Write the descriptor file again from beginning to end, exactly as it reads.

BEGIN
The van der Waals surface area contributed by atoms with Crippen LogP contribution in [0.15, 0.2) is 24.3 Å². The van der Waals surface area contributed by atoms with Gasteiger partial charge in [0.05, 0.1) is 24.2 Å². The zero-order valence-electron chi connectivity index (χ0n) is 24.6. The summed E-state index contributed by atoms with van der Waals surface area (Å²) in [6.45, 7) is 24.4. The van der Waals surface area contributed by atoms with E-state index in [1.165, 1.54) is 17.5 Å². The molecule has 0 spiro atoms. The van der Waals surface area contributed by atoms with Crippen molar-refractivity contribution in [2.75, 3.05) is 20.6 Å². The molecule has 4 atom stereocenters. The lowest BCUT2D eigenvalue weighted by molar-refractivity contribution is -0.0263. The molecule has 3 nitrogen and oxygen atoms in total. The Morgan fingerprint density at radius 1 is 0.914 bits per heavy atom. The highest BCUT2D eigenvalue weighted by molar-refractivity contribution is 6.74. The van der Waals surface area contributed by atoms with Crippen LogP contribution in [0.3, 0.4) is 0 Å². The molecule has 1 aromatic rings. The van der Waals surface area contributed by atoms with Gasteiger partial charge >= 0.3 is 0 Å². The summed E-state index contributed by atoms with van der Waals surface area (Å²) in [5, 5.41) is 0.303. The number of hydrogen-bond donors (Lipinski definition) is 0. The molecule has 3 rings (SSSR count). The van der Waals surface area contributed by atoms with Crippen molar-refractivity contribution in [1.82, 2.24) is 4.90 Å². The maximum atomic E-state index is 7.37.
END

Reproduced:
The van der Waals surface area contributed by atoms with Crippen LogP contribution in [0.15, 0.2) is 24.3 Å². The van der Waals surface area contributed by atoms with Gasteiger partial charge in [0.05, 0.1) is 24.2 Å². The zero-order valence-electron chi connectivity index (χ0n) is 24.6. The summed E-state index contributed by atoms with van der Waals surface area (Å²) in [6.45, 7) is 24.4. The van der Waals surface area contributed by atoms with E-state index in [1.165, 1.54) is 17.5 Å². The molecule has 0 spiro atoms. The van der Waals surface area contributed by atoms with Crippen molar-refractivity contribution in [2.75, 3.05) is 20.6 Å². The molecule has 4 atom stereocenters. The lowest BCUT2D eigenvalue weighted by molar-refractivity contribution is -0.0263. The molecule has 3 nitrogen and oxygen atoms in total. The Morgan fingerprint density at radius 1 is 0.914 bits per heavy atom. The highest BCUT2D eigenvalue weighted by molar-refractivity contribution is 6.74. The van der Waals surface area contributed by atoms with Crippen LogP contribution in [0.3, 0.4) is 0 Å². The molecule has 1 aromatic rings. The van der Waals surface area contributed by atoms with Gasteiger partial charge >= 0.3 is 0 Å². The summed E-state index contributed by atoms with van der Waals surface area (Å²) in [5, 5.41) is 0.303. The number of hydrogen-bond donors (Lipinski definition) is 0. The molecule has 3 rings (SSSR count). The van der Waals surface area contributed by atoms with Crippen molar-refractivity contribution in [1.82, 2.24) is 4.90 Å². The maximum atomic E-state index is 7.37.